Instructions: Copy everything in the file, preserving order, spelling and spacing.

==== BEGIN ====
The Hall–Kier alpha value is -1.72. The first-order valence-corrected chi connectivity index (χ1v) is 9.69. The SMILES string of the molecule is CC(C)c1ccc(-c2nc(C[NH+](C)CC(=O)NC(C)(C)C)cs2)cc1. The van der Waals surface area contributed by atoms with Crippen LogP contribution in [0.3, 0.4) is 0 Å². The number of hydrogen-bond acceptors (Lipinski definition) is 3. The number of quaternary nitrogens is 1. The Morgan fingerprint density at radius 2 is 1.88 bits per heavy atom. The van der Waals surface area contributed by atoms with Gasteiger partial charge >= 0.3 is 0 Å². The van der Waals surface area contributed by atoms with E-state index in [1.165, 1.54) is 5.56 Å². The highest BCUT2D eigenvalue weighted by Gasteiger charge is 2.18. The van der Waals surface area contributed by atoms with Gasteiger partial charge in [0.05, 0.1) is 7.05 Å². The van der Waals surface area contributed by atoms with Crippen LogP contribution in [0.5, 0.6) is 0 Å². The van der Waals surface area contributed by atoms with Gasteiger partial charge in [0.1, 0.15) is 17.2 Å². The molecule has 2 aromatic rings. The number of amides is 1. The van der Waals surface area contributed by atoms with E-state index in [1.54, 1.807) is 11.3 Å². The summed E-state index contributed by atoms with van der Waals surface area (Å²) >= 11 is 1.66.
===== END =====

The Hall–Kier alpha value is -1.72. The first-order valence-corrected chi connectivity index (χ1v) is 9.69. The SMILES string of the molecule is CC(C)c1ccc(-c2nc(C[NH+](C)CC(=O)NC(C)(C)C)cs2)cc1. The van der Waals surface area contributed by atoms with Crippen LogP contribution in [0.3, 0.4) is 0 Å². The number of hydrogen-bond acceptors (Lipinski definition) is 3. The number of quaternary nitrogens is 1. The Morgan fingerprint density at radius 2 is 1.88 bits per heavy atom. The van der Waals surface area contributed by atoms with Gasteiger partial charge >= 0.3 is 0 Å². The van der Waals surface area contributed by atoms with E-state index in [1.165, 1.54) is 5.56 Å². The highest BCUT2D eigenvalue weighted by Gasteiger charge is 2.18. The van der Waals surface area contributed by atoms with Gasteiger partial charge in [0.05, 0.1) is 7.05 Å². The van der Waals surface area contributed by atoms with Crippen LogP contribution in [0.5, 0.6) is 0 Å². The van der Waals surface area contributed by atoms with Gasteiger partial charge in [0.1, 0.15) is 17.2 Å². The molecule has 2 aromatic rings. The number of amides is 1. The van der Waals surface area contributed by atoms with E-state index in [1.54, 1.807) is 11.3 Å². The summed E-state index contributed by atoms with van der Waals surface area (Å²) >= 11 is 1.66.